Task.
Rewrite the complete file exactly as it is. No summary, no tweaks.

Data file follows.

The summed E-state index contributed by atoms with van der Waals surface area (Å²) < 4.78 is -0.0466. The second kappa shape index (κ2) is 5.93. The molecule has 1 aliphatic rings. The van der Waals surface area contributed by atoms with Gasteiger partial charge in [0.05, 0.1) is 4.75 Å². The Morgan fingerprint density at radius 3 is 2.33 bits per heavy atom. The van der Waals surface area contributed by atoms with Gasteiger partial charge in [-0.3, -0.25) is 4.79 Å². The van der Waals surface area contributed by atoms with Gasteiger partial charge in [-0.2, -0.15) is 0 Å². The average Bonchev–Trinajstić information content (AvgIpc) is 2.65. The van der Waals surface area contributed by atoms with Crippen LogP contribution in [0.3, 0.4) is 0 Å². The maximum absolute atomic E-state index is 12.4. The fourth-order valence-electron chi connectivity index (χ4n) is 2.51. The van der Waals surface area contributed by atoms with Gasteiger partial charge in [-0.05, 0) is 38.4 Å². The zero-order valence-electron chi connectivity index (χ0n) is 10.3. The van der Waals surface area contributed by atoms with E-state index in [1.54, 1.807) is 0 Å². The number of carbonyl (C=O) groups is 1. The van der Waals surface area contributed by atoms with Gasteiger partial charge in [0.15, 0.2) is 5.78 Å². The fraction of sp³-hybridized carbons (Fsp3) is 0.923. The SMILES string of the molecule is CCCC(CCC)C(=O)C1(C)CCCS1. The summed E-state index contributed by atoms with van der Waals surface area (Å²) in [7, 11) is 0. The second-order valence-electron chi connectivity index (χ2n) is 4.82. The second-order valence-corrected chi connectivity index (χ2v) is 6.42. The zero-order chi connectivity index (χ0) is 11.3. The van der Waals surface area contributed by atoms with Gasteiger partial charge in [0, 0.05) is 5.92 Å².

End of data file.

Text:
The summed E-state index contributed by atoms with van der Waals surface area (Å²) < 4.78 is -0.0466. The second kappa shape index (κ2) is 5.93. The molecule has 1 aliphatic rings. The van der Waals surface area contributed by atoms with Gasteiger partial charge in [0.05, 0.1) is 4.75 Å². The Morgan fingerprint density at radius 3 is 2.33 bits per heavy atom. The van der Waals surface area contributed by atoms with Gasteiger partial charge in [-0.3, -0.25) is 4.79 Å². The van der Waals surface area contributed by atoms with Gasteiger partial charge in [-0.2, -0.15) is 0 Å². The average Bonchev–Trinajstić information content (AvgIpc) is 2.65. The van der Waals surface area contributed by atoms with Crippen LogP contribution in [0.3, 0.4) is 0 Å². The maximum absolute atomic E-state index is 12.4. The fourth-order valence-electron chi connectivity index (χ4n) is 2.51. The van der Waals surface area contributed by atoms with Gasteiger partial charge in [-0.05, 0) is 38.4 Å². The zero-order valence-electron chi connectivity index (χ0n) is 10.3. The van der Waals surface area contributed by atoms with E-state index in [1.54, 1.807) is 0 Å². The number of carbonyl (C=O) groups is 1. The van der Waals surface area contributed by atoms with Gasteiger partial charge in [0.15, 0.2) is 5.78 Å². The fraction of sp³-hybridized carbons (Fsp3) is 0.923. The SMILES string of the molecule is CCCC(CCC)C(=O)C1(C)CCCS1. The summed E-state index contributed by atoms with van der Waals surface area (Å²) in [7, 11) is 0. The second-order valence-electron chi connectivity index (χ2n) is 4.82. The second-order valence-corrected chi connectivity index (χ2v) is 6.42. The zero-order chi connectivity index (χ0) is 11.3. The van der Waals surface area contributed by atoms with Gasteiger partial charge in [0, 0.05) is 5.92 Å².